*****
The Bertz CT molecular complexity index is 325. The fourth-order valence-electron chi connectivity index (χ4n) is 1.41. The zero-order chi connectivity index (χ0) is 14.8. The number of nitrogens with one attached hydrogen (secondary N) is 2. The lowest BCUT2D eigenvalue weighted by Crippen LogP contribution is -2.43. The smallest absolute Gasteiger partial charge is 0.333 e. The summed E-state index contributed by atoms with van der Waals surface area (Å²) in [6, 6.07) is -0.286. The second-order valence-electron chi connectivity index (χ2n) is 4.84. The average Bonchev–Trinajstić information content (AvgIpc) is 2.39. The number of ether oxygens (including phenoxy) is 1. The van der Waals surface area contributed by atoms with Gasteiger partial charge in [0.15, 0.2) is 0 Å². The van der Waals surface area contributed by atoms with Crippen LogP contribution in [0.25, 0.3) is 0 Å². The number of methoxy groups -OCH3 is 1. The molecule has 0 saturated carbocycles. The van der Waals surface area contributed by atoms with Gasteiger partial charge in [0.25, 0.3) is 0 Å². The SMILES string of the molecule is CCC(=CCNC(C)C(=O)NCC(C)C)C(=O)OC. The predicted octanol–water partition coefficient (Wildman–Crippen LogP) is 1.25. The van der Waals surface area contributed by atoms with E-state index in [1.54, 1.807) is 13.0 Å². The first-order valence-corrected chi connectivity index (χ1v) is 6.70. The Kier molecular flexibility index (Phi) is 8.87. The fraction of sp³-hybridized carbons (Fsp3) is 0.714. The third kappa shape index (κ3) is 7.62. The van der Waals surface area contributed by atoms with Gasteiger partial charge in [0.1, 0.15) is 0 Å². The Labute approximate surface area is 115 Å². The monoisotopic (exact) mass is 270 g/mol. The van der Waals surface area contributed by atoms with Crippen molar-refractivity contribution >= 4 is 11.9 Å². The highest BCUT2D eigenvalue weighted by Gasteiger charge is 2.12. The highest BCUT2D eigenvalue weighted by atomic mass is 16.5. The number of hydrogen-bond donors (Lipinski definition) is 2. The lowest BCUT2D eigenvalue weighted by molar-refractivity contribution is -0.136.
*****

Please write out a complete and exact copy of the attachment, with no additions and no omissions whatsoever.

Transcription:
The Bertz CT molecular complexity index is 325. The fourth-order valence-electron chi connectivity index (χ4n) is 1.41. The zero-order chi connectivity index (χ0) is 14.8. The number of nitrogens with one attached hydrogen (secondary N) is 2. The lowest BCUT2D eigenvalue weighted by Crippen LogP contribution is -2.43. The smallest absolute Gasteiger partial charge is 0.333 e. The summed E-state index contributed by atoms with van der Waals surface area (Å²) in [6, 6.07) is -0.286. The second-order valence-electron chi connectivity index (χ2n) is 4.84. The average Bonchev–Trinajstić information content (AvgIpc) is 2.39. The number of ether oxygens (including phenoxy) is 1. The van der Waals surface area contributed by atoms with Gasteiger partial charge in [0.15, 0.2) is 0 Å². The van der Waals surface area contributed by atoms with Crippen LogP contribution in [0.25, 0.3) is 0 Å². The number of methoxy groups -OCH3 is 1. The molecule has 0 saturated carbocycles. The van der Waals surface area contributed by atoms with Gasteiger partial charge in [0.25, 0.3) is 0 Å². The SMILES string of the molecule is CCC(=CCNC(C)C(=O)NCC(C)C)C(=O)OC. The predicted octanol–water partition coefficient (Wildman–Crippen LogP) is 1.25. The van der Waals surface area contributed by atoms with E-state index in [1.54, 1.807) is 13.0 Å². The first-order valence-corrected chi connectivity index (χ1v) is 6.70. The Kier molecular flexibility index (Phi) is 8.87. The fraction of sp³-hybridized carbons (Fsp3) is 0.714. The third kappa shape index (κ3) is 7.62. The van der Waals surface area contributed by atoms with Gasteiger partial charge in [0.1, 0.15) is 0 Å². The Labute approximate surface area is 115 Å². The monoisotopic (exact) mass is 270 g/mol. The van der Waals surface area contributed by atoms with Crippen molar-refractivity contribution >= 4 is 11.9 Å². The highest BCUT2D eigenvalue weighted by Gasteiger charge is 2.12. The highest BCUT2D eigenvalue weighted by atomic mass is 16.5. The number of hydrogen-bond donors (Lipinski definition) is 2. The lowest BCUT2D eigenvalue weighted by molar-refractivity contribution is -0.136.